When employers look at ways to improve their employee training, they’re likely to come across multiple articles discussing gamification. This increasingly popular concept is taking hold in employee training because it offers a way of spicing up your training in a way that seems to make sense. By turning training sessions into a sort of game for employees to complete, businesses have found that their new hires do a far better job of learning the material, engaging with the training and beginning the job with a more thorough understanding of their training.
Gamification gives employees a psychological reward
Regular employee training is often a chore for employees, who would rather get to work than complete dull reading assignments and simple comprehension tests. As a result, many are liable to skim or skip their training readings entirely, or only remember the material long enough to pass a brief quiz before allowing it all to slip out of their minds. The principal of gamification suggests that by turning lessons into a game, and by allowing employees to navigate through those lessons as though they are challenges, tasks or levels, employees are far more apt to engage seriously with the material and comprehend it.
Employees who are more engaged recall the information better in the long run, and internalize the training more efficiently. Employees are more engaged when they’re entertained or enjoying what they're doing, which is the benefit that gamification offers.
In addition, the nature of gaming, like the type you’ll find at CasinoCruise, allows employees to receive immediate feedback on what they’ve learned, which enables them to test a subject and figure out whether they comprehend it immediately, rather than several days into training. In addition, most training games can enable an employee to retry and practice a particular skill until they feel comfortable with it, which can help with retention of information and with performance.
Where to use gamification
Gamification makes training easier, and this is particularly true for the millennial generation that may have grown up playing similar games online. Businesses turning to gamification are often looking to advance and modernize in other ways, including attracting a millennial workforce. Businesses also frequently struggle with how to train that millennial workforce.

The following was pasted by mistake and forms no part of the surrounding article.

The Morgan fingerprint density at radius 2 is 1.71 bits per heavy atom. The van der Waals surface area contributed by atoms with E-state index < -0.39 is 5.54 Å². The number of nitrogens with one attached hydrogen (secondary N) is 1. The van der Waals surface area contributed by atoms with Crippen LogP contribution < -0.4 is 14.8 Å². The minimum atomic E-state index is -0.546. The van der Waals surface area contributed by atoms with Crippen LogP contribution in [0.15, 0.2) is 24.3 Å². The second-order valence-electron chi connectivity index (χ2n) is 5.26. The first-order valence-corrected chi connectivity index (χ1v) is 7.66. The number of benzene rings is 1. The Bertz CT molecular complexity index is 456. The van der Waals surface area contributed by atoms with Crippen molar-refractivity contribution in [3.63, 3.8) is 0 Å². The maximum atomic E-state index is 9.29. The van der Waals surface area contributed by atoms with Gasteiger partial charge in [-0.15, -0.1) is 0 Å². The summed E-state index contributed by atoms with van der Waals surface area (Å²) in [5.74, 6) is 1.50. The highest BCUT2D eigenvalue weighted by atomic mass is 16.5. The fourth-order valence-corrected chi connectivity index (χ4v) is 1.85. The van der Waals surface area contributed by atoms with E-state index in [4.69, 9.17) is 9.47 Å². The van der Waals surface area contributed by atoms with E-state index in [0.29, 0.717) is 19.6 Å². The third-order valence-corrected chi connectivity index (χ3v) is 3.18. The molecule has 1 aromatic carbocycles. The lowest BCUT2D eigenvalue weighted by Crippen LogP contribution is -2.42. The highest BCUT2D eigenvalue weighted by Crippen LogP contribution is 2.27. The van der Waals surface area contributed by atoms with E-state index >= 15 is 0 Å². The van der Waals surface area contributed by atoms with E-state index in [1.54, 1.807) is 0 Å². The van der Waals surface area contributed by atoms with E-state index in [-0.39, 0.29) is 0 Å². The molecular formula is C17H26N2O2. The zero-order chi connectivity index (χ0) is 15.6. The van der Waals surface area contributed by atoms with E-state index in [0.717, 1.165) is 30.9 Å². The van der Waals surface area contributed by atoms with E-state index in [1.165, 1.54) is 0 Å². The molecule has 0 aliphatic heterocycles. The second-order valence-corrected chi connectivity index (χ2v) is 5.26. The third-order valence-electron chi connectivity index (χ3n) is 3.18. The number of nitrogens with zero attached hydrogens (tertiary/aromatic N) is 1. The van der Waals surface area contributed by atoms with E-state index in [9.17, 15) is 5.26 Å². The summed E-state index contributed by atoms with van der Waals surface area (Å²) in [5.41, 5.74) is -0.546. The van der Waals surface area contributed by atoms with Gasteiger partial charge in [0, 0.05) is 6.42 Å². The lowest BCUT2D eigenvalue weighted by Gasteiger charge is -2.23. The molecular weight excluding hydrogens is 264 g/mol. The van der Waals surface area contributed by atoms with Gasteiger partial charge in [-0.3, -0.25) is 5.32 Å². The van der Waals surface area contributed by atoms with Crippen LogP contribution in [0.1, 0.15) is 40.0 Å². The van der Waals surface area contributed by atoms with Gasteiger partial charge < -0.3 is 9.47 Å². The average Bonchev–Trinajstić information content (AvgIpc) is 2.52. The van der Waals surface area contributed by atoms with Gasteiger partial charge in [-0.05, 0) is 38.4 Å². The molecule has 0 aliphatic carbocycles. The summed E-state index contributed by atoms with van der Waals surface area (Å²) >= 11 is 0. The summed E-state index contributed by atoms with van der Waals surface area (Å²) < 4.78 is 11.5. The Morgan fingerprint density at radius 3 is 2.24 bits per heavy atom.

Gamification offers the happy medium for keeping millennial employees engaged and interested in business training. In addition, gamification can work across a variety of disciplines. Companies can train customer support, sales staff, IT staff and executive leaders using this strategy.
Companies can use this not just to train new employees but to provide soft skills training, reminder courses or compliance training. It can also use gamification that encourages and enables social communication and social learning - for example, allowing employees to see each others’ scores and gently compete with one another can improve training performance by tapping into people's’ natural desire to win a game.
Not all games are suited for training, and a gamification program should keep in mind particular goals. This means, for example, a gamified training program should be designed to encourage mastery of skills, rather than simply garnering the most points. Employees should be encouraged to move onto a new task once a skill is fully mastered. How points are earned should also be designed to in some way reflect how the business operates. For example, if you have a gamification program for sales, points generated can mimic the commission an employee would earn for making that particular sale.
Gamification allows corporations and businesses to train employees in a way that engages and interests them, while still generating the desired results from the lessons. This method, adapted to the modern era, will attract younger and more adaptable employees, and will also enable your new hires and continuing employees to grasp concepts more easily and at their own pace. By adopting gamification training techniques, you can keep up with major competitors in the industry and keep your business ahead of the game.
A social media marketing executive and entrepreneur, Alex has led the marketing divisions of some of the UK's leading advertising and PR firms. He specializes in usng the power of big data and business analysis to deliver actionable metrics.
As manager of a large team of digital marketers, Alex is responsible for delivering the training and development of his entire department. He emphasises standardizing procedures and creating an immersive on-boarding process as key to bringing new members to your team.
Outside business, Alex is a keen videographer and music producer, living and working in Brighton, UK.